Whether you ask about the carcasses of livestock baked white in the sun, the gaggle of people crowding around the district commissioner’s door, or the wards of malnourished children lying listlessly in hospital beds, the explanation given is always the same.
“It’s because of the drought,” they say.
The failure of rains across arid parts of East Africa has brought misery to millions of people, affecting almost every aspect of life.
In this dry, dusty part of the world, every drop that falls helps people scrape a living from the land. If the rains don’t come for a season people go hungry. If they fail twice in a row, as they have in Kenya’s impoverished north eastern province, they begin to starve.
At the hospital in Wajir town, the paediatric ward is full of young mothers clutching the tiny, wasted forms of their children.
Doctors estimate admissions for severe malnutrition in children have risen by at least 25 per cent in recent months, and fear that the dozens of referrals they have seen could be the tip of a large and deadly iceberg.
“Some parents are reluctant to bring their children to the hospital because it is such a long journey, or they don’t recognise the symptoms of malnutrition. Some think they can cure the problem by praying – they don’t realise the children need treatment. Children could be dying because of this and we wouldn’t know about it,” says Dr Moses Menza, the chief medical officer at the hospital.
He is talking at the bedside of two-year old Bashara, the daughter of nomadic cattle grazers who wander the desert four hours to the west of Wajir town. There is no need for Menza to explain what is wrong with her; her sunken features and twig-like limbs tell their own desperate tale.
Bashara is here with her grandmother, Amina Mohamed; her parents left her in the village and drove their animals to more fertile ground as the drought began to bite. She should have been safer there than out on the plains, but when the livestock began to die, the villagers found themselves with nothing to feed their families.
As always, it was growing children like Bashara who were hit hardest.
“The animals are the way we earn money and how we get food,” Amina says, as she waves the flies off the starving child’s tiny face. “Now they have died we have nothing to eat and nothing to sell. We have no milk any more, so we cannot feed the children.”
Save the Children has treated thousands of drought-affected children for malnutrition in Kenya alone, and believes that across the region, in neighbouring Somalia and Ethiopia, more than millions of children could be at risk over the next three months.
“When these people lose their livestock, they lose their source of food, their livelihood and their savings in a single stroke,” said Matt Croucher, Save the Children’s regional emergency manager for East Africa.
“We can only imagine the desperation such families feel at not being able to give their children enough to eat and drink to stay healthy. They need help now, before this crisis turns into a catastrophe.”
East Africans are no strangers to drought conditions. Traditionally, the rains here have failed around once a decade, giving communities time to build up emergency stocks and to restore the condition of their livestock on the good years. But for the past decade, droughts have been coming more regularly.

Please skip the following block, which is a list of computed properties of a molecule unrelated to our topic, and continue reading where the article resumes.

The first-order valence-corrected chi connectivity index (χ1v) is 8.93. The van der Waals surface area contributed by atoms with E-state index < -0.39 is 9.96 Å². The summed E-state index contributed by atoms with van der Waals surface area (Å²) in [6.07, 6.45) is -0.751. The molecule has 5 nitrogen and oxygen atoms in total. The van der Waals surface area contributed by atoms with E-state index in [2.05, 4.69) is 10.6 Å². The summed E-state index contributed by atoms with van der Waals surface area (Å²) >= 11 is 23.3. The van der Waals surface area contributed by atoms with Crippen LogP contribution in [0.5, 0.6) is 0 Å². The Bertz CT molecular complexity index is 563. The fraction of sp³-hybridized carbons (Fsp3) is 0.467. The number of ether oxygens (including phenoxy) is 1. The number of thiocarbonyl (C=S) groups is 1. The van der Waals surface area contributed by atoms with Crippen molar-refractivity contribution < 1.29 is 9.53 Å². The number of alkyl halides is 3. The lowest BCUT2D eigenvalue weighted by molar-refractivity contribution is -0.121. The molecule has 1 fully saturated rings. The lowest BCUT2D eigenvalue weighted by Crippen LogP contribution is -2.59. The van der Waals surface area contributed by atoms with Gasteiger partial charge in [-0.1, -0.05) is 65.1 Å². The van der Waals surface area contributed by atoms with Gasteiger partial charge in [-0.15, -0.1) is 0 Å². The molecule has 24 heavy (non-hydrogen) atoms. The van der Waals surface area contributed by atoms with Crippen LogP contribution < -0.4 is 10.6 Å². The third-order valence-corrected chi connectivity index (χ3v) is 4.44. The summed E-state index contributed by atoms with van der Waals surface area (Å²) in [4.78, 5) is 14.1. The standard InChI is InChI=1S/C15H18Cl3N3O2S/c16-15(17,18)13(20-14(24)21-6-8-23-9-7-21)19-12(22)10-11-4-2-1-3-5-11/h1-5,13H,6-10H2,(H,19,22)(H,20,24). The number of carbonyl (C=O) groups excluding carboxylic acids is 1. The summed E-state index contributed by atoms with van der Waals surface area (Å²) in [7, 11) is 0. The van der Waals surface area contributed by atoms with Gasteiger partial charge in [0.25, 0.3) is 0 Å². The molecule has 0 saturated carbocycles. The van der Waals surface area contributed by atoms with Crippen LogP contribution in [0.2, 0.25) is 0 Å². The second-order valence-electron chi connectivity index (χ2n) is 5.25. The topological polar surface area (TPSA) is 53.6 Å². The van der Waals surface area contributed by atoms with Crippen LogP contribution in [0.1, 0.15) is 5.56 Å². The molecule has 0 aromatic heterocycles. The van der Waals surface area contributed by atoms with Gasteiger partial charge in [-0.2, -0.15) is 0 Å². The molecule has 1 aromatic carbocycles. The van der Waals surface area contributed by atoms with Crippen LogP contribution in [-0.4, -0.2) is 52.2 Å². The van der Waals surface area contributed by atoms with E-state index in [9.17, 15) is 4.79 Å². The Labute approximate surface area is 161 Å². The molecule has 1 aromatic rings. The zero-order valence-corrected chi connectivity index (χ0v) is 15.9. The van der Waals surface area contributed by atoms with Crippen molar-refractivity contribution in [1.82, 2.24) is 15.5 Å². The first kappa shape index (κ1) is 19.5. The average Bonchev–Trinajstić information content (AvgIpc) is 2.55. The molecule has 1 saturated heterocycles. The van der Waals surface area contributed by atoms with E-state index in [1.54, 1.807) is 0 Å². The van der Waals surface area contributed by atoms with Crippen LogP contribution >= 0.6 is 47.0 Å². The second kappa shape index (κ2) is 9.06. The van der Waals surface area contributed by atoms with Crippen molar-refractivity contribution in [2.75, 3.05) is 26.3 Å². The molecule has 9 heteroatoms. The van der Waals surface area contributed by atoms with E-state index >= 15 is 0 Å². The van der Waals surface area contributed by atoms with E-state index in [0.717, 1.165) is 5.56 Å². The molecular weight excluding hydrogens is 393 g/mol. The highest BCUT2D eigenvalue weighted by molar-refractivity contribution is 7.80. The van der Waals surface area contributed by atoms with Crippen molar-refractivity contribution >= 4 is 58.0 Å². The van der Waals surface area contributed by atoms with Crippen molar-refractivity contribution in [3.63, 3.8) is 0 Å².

The people here reckon the rains fail one year in every two now; consecutive failings, like this one, have the potential to totally destroy the herds upon which they rely.
With their prime assets gone, they lose both their source of food, and their sole source of income. Their nomadic lifestyle prevents them from growing crops; the animals they graze are their only means to survive. Now it appears that climate change is robbing them of that livelihood.
A study by the US Geological Survey, published earlier this year, linked the increased frequency of drought in East Africa with global warming, suggesting that there is more than bad luck behind the latest wave of hunger sweeping the region.
Faced with a changing climate increasing numbers of pastoralists are leaving the land, settling in permanent communities on the edge of towns like Wajir. A way of life that has persisted for thousands of years is slowly dying out.
Those who leave will find little in the way of work in the towns. That pastoralists are willing to opt for grinding urban poverty over the only work they have ever known is a testament to how bad the situation has become.
For those who remain, the next few months will be critical.
Livestock dying every day
The next rains are not expected until October, and with livestock dying every day, the situation looks set to get worse before it gets better. Aid operations are chronically underfunded; Save the Children has less than half of the money it needs to respond to this crisis effectively.
In rural villages, there are already reports of children dying as a result of the extreme hardship they face.
Abdullah Alnoor lives in the remote village of Haragel, two hours drive from Wajir town. In April his two year-old son, Mohamed, died of pneumonia, after living almost all of his short life under drought conditions. Abdullah blames the changing climate for his son’s death.
“He was born in a drought, and his mother was sick while she was pregnant with him. When he was born he was not well; he was a very weak child. Then two months ago he became ill again, and could not survive.”
He pauses for a moment and shakes his head before uttering a familiar refrain. “It was because of the drought,” he says.
This blog was first published on Al Jazeera.